Challenging physical educators on childhood obesity prevention

**The Edvocate is pleased to publish guest posts as way to fuel important conversations surrounding P-20 education in America. The opinions contained within guest posts are those of the authors and do not necessarily reflect the official opinion of The Edvocate or Dr. Matthew Lynch.**

A column by Rick Osbourne

The American Association of Health, Physical Education, Recreation, and Dance is the national organization to which most Physical Educators belong. The AAHPERD* has local, state, regional satellites which collectively make up the national organization.

They all have boards of directors, quarterly and annual meetings, websites, and newsletters. The national AAHPERD also publishes two peer reviewed journals through Human Kinetics, Inc. of Champaign, IL. But a perusal of their website reveals that, although it’s been labeled “America’s # 1 health threat” by the US Surgeon General, the AAHPERD offers NO SYSTEMATIC SOLUTION(S) TO OBESITY.

This is the case despite the fact that Physical Educators are in the best position to turn the tide on this epidemic by using a strategy the American Society of Exercise Physiologists has described as “A simple, easily implemented, easily documented, and AFFORDABLE SOLUTION TO CHILDHOOD OBESITY.”

For example, they’re in a much better position than doctors, nurses, or hospitals. They’re in a better position than local park districts, the YMCA, The Boys and Girls Clubs, the Scouts, local health clubs, etc. They’re in a better position because school is where all the kids spend most of their time nine months out of every year. And since this strategy is mainly physical, it fits PE class like a glove.

So What is This Simple Solution to Obesity?
In order to get an understanding of this strategy let’s have a quick look at an insightful study. The ONLY qualification to participate this 492 kid study was that all the kids (2nd, 3rd, and 4th graders) could do at least one conventional pull up. Some could do a lot more. There were 202 girls and 290 boys (492 kids), all of whom could do at least one pull up.

BMI tests were run on all participants and on one hand it revealed that ALL THE GIRLS scored below 30 so NONE OF THEM WERE OBESE. Eight percent (8%) scored between 29.9 and 25 so they carried a little extra weight. But NINETY TWO PERCENT (92%) scored below 25 which means that if a girl can do even one pull up the odds are better than 9 out of 10 that she’ll carry NO EXCESS BODY WEIGHT AT ALL!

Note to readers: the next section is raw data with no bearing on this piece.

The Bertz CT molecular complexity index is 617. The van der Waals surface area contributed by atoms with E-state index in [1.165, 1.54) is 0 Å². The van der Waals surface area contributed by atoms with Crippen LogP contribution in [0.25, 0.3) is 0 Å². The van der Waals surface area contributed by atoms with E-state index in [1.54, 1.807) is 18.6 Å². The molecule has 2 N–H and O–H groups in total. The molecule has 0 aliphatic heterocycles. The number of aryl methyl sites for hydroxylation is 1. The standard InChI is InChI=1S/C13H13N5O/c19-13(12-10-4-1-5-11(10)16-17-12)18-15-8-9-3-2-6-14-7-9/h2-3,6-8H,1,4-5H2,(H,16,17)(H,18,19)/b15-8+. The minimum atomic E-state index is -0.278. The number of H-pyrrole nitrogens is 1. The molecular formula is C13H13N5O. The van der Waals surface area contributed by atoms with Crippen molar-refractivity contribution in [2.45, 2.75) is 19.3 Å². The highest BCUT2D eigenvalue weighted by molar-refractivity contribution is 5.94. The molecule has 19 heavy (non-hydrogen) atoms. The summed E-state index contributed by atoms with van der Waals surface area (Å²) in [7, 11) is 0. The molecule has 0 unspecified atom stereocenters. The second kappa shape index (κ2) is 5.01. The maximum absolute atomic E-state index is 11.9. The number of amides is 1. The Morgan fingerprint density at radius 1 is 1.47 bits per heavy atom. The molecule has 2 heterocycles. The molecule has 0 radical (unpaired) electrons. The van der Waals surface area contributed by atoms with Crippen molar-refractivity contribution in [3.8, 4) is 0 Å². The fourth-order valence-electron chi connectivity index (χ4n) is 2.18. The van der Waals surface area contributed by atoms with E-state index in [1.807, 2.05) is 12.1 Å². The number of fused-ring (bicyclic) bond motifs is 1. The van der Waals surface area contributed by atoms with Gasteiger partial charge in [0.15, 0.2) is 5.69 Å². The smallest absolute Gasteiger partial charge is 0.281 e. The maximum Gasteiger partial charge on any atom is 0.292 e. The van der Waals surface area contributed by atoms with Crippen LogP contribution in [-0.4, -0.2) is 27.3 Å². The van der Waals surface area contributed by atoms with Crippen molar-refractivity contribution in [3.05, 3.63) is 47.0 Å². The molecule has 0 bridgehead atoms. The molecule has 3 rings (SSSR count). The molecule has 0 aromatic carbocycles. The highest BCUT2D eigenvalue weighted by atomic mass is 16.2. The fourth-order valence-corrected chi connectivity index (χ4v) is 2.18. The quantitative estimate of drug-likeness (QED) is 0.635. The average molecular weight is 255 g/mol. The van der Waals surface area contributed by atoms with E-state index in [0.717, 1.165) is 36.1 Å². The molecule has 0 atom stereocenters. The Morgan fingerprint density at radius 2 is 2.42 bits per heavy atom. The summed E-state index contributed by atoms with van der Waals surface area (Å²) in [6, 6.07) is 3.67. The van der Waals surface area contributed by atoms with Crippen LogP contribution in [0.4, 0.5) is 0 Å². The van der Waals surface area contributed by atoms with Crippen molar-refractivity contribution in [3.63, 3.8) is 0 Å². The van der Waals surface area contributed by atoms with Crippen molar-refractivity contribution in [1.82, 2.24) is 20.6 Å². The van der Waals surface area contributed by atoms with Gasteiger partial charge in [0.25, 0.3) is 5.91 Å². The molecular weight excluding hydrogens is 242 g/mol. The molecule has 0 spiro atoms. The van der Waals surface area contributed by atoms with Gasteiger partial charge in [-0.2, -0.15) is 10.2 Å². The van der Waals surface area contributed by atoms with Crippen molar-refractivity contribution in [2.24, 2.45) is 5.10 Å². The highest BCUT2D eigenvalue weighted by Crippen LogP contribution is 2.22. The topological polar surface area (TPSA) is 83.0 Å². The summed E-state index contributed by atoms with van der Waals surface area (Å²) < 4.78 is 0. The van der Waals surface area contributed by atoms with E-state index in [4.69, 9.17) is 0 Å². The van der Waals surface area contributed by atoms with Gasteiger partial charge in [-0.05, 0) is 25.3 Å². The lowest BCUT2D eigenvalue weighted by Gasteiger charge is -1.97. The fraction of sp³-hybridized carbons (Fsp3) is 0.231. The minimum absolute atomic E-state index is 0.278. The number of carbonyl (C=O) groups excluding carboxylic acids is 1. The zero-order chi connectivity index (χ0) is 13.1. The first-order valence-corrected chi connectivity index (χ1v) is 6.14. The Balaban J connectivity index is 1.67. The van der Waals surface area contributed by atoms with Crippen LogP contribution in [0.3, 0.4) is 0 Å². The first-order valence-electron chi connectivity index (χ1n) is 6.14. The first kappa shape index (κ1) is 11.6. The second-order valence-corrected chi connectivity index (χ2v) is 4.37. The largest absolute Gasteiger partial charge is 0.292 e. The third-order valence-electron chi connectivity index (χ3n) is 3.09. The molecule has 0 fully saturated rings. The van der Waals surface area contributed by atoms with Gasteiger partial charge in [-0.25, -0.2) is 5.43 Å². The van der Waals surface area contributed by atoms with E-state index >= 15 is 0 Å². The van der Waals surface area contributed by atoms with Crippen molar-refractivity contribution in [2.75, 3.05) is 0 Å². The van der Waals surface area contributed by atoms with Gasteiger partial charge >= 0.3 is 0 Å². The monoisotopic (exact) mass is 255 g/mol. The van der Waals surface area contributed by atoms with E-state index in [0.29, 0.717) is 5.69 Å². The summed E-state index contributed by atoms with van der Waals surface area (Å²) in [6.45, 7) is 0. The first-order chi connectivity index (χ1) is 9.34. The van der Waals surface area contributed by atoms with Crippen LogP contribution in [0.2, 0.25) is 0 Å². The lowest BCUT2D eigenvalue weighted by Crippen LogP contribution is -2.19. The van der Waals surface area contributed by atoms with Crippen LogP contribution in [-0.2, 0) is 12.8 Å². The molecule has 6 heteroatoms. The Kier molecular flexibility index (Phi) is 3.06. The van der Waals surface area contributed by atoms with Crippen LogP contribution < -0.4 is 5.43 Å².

On the boys side, two percent (2%) scored 30 or above and were supposedly obese. Twelve percent (12%) scored between 29.9 and 25 so they carried a little excess weight. And eighty six percent (86%) scored below 25 which is another way to say that NINETY EIGHT PERCENT (86% + 12% = 98%) of the boys who could do at least one pull up WERE NOT OBESE. As for the 2% who were labeled obese, my bet is they were simply victims of BMI’s well known inability to distinguish between body fat and muscle mass.

Dramatically Lower the Odds of Obesity
Any way you slice it, according to this study, the ability to do at least one conventional pull up (any grip) DRAMATICALLY LOWERS THE ODDS OF KIDS BEING OBESE. For all practical purposes then, if you can do at least one conventional pull up (more is always better) YOU ARE NOT OBESE!!

The problem however is, this study is not written on a University, a Medical Association, or a Government Agency’s letterhead so establishment experts refuse to recognize its legitimacy. This is true despite the fact that NONE OF THEM has a study that’s even remotely as promising in terms of systematically preventing childhood obesity.*

The Necessity of Empirical Evidence